Dead on arrival?
My understanding of the legal status of treaties is imperfect, to put it mildly. I know that, unlike the US, there is no requirement for Parliamentary ratification of treaties. And I recall from the Franklin Dam case, that the Commonwealth Parliament can pass legislation to implement a treaty in a field that would otherwise be outside its jurisdiction, such as environmental protection.
But I don’t know what happens in the case of a treaty like the just-signed FTA, which apparently requires changes to Australian law in a large number of areas – certainly copyright and probably the PBS. I assume the entire treaty must be put to Parliament as a package and ratified without amendment, otherwise the US side can just walk away.
But if this is the case, I would judge that the treaty is already dead. It’s hard to see how Labor can consent to any watering down of the PBS, in full knowledge of the fact that Big Pharma is out to kill the scheme altogether. If no amendment is possible, they’ll have to vote against the treaty outright.
The politics of this seem entirely straightforward for Labor. Hardly anyone in Labors constituency has anything obvious to gain from the deal (in fact, the immediate benefits for anyone in Australia are trivial and the indirect benefits entirely speculative) Latham has already alienated anyone who objects to standing up to the Americans. OTOH, the majority of the Labor base who objected to the Iraq war can see that Howard hasn’t even managed to secure fair treatment in return for our loyal support of the US, let alone any favours.
Conversely, the politics seem diabolical for Howard. If legislation has to be pushed through Parliament that means De-Anne Kelly, Ron Boswell and the rest of the North Queensland Nationals will be opened up to ferocious attack from Bob Katter if they vote in favor. Labor can just sit back and watch, throwing in quotes from Howard and Anderson to the effect that they would “never ever” abandon the canegrowers (and, for that matter, the beef industry). And once the deal is rejected, everyone except the canegrowers and cattlemen will forget about it.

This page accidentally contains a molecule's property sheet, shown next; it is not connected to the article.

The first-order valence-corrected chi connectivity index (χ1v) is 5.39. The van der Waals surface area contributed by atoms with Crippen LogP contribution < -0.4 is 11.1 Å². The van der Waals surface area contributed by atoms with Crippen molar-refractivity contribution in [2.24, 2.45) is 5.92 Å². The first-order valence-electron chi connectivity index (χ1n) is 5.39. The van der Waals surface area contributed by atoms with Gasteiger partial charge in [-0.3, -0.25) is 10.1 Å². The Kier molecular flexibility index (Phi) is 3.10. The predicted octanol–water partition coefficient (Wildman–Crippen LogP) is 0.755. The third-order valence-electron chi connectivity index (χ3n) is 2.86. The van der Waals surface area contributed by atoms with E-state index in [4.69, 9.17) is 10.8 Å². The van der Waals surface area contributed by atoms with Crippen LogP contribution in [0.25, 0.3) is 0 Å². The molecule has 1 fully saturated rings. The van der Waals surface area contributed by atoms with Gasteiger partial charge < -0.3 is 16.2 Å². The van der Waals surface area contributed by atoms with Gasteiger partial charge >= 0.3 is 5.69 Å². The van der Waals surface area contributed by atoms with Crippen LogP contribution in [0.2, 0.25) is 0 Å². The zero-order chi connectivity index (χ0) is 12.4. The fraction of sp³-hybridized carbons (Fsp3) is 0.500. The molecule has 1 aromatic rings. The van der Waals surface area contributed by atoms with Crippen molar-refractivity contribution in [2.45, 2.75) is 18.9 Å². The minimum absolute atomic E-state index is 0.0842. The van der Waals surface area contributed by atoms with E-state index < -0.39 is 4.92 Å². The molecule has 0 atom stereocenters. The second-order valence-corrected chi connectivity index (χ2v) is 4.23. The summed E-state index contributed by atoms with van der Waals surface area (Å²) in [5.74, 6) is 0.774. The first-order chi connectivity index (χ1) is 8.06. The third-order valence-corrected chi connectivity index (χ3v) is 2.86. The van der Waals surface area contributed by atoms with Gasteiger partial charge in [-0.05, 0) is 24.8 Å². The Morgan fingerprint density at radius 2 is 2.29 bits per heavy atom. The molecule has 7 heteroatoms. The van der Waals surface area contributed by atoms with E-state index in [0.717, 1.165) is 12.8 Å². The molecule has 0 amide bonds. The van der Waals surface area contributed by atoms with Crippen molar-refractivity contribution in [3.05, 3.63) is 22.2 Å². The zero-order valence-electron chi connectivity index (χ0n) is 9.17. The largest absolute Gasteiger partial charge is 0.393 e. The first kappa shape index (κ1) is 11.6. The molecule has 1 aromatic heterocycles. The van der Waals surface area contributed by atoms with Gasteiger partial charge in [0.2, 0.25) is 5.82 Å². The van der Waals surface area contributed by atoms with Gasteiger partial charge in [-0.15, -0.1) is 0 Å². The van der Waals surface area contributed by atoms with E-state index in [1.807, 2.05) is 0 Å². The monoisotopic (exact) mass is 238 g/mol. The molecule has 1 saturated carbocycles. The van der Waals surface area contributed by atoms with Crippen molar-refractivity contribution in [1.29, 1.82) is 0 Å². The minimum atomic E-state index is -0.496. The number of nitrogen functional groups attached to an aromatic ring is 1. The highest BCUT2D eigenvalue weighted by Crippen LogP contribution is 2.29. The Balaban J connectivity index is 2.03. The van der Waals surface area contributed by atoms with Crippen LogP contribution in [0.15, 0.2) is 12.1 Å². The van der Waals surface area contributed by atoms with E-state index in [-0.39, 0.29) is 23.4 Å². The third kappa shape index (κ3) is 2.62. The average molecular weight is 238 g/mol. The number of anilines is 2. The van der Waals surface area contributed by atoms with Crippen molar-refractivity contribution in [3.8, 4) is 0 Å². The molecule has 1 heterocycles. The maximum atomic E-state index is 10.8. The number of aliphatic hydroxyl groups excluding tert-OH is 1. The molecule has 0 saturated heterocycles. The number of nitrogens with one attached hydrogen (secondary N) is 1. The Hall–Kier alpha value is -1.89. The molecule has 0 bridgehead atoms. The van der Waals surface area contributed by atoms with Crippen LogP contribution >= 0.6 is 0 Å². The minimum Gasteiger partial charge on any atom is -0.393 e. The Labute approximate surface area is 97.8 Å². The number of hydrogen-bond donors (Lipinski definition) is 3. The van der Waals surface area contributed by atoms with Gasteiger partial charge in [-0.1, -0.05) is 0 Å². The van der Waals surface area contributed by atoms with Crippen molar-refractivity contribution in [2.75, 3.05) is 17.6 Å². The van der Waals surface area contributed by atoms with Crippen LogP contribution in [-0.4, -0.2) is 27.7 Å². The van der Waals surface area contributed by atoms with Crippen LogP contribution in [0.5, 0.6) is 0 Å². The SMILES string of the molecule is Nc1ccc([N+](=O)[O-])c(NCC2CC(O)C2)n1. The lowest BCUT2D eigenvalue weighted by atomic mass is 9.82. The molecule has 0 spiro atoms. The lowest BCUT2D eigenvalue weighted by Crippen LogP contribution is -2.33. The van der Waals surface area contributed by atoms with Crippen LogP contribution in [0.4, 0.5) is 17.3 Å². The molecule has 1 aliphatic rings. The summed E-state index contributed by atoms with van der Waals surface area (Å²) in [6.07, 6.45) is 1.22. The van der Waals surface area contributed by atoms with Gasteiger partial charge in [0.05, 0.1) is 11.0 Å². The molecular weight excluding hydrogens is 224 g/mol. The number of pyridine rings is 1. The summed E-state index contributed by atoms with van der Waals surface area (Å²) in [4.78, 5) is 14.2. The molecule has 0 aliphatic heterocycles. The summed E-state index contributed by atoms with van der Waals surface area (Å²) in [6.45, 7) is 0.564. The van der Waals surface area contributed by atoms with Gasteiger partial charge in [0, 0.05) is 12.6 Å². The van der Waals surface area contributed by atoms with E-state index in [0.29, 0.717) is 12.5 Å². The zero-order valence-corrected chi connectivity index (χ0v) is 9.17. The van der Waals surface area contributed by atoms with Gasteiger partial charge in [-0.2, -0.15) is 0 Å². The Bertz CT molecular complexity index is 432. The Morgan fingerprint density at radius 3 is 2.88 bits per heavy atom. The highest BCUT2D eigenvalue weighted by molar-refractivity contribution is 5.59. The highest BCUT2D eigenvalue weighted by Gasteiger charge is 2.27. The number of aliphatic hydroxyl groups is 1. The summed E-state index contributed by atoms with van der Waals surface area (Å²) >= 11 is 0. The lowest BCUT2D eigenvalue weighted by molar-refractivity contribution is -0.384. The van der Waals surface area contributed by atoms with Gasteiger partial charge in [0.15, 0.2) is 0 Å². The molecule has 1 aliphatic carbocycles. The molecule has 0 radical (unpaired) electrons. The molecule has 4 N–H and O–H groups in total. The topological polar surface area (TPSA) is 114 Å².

But of course, all of the above is premised on my shaky understanding of the procedural rules – would anyone care to set me straight.
Update Ken Parish answers my questions on the process and argues that the procedures for examining the treaty mean that nothing will come before Parliament until after the next election. It seems to me that this makes things even better for Labor. Rather than rejecting the treaty outright, they can say that, when elected, they will demand a renegotiation of the treaty (the fact that the US will also have an election complicates the issue, but mostly in a way favorable to this claim – for example, a statement by Bush that the terms of the agreement are ironclad can’t bind his successor).